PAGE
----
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Chinese skeptical of explanation for high-speed rail crash

BEIJING — Public criticism grew Tuesday in China over the government's explanation for the weekend crash of two high-speed trains that killed at least 39 people and injured more than 190.

The brewing dissatisfaction offered a rare challenge to China's reputation for being able to build massive infrastructure at a rapid clip.

The high-speed rail system is planned to reach some 10,000 miles by 2020, and spending reportedly has reached $100 billion a year — a grand project meant to convey the nation's rise as a regional and world power.

Instead, after the accident Saturday, when one train rear-ended another, the government was forced to announce a full investigation and then on Tuesday to unveil a two-month, nationwide safety review of its railways.

Those measures did little to silence discontent, however. Some Chinese who are following the situation expressed doubts about the official explanation for the accident, that a freak lightning strike caused the lead train to stall, setting up a following train to plow into it. Others have asked: Even if that was the case, why wasn't the second train signaled to stop?

Beyond the specifics of the crash Saturday night in the coastal province of Zhejiang, there are broader concerns about corruption and mismanagement that have come to plague the Chinese Railways Ministry. Its former head, Liu Zhijun, was removed from his job in February after accusations that he'd taken kickbacks of more than $122 million.

Suspicions that the bullet trains are at times unreliable were buttressed Tuesday when state media confirmed that more than 20 trains running on the brand-new Beijing to Shanghai route were delayed Monday because of power failures.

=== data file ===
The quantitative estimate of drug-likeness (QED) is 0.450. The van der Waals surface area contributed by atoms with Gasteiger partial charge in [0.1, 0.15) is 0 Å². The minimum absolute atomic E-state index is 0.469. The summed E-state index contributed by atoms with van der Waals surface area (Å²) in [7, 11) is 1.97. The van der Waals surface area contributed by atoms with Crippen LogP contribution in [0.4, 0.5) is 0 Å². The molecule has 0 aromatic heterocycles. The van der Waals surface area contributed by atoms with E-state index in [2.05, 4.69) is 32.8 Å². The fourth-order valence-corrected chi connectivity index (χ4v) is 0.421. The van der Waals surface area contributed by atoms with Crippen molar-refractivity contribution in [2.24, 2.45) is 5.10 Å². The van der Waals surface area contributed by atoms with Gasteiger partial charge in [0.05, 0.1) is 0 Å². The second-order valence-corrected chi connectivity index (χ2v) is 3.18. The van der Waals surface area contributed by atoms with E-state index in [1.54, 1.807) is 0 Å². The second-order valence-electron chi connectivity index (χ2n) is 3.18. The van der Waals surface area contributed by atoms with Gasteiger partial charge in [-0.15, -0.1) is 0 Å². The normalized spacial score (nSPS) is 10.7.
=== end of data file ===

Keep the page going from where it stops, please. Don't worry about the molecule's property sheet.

The Chinese government's immediate response to Saturday's train accident appears to have been a familiar one: directives to domestic news media setting narrow boundaries for what can be reported.

"Do not investigate the causes of the accident; use information released from authorities," was one of the instructions for Chinese reporters, according to China Digital Times, a website that regularly publishes similar dictates that it says have been leaked.

Another directive admonished that "reporting of the accident is to use 'in the face of great tragedy, there's great love' as the major theme. Do not question. Do not elaborate."

Chinese Internet users weren't similarly constrained.

An unscientific online survey on Weibo, a Chinese micro-blogging service, received 52,447 votes for the crash being the result of human failure — presumably through incompetence or faulty equipment, oversight or use — versus just 648 that favored a force-of-nature explanation. The tally was as of Tuesday afternoon.

Chinese Web users also expressed outrage at photographs that showed parts of the damaged trains being torn apart and buried at the site, a step they worried would preclude a detailed investigation.

"The claimed reason of lightning and thunder is complete nonsense," said one Weibo user who identified himself as Zhou Hansong from Heilongjiang province, in the north of China.

Another poster, who didn't give his or her name, said, "I don't believe what the Party says," referring to China's Communist Party.

A story Tuesday in English-language state media, which most Chinese don't read, noted that reassurances by a railways spokesman "seemed to have little effect on the public's shattered confidence."

The China Daily quoted one passenger, Lei Fulong, who was about to travel by bullet train: "I will look out for the emergency exits and the safety hammer when I get on."


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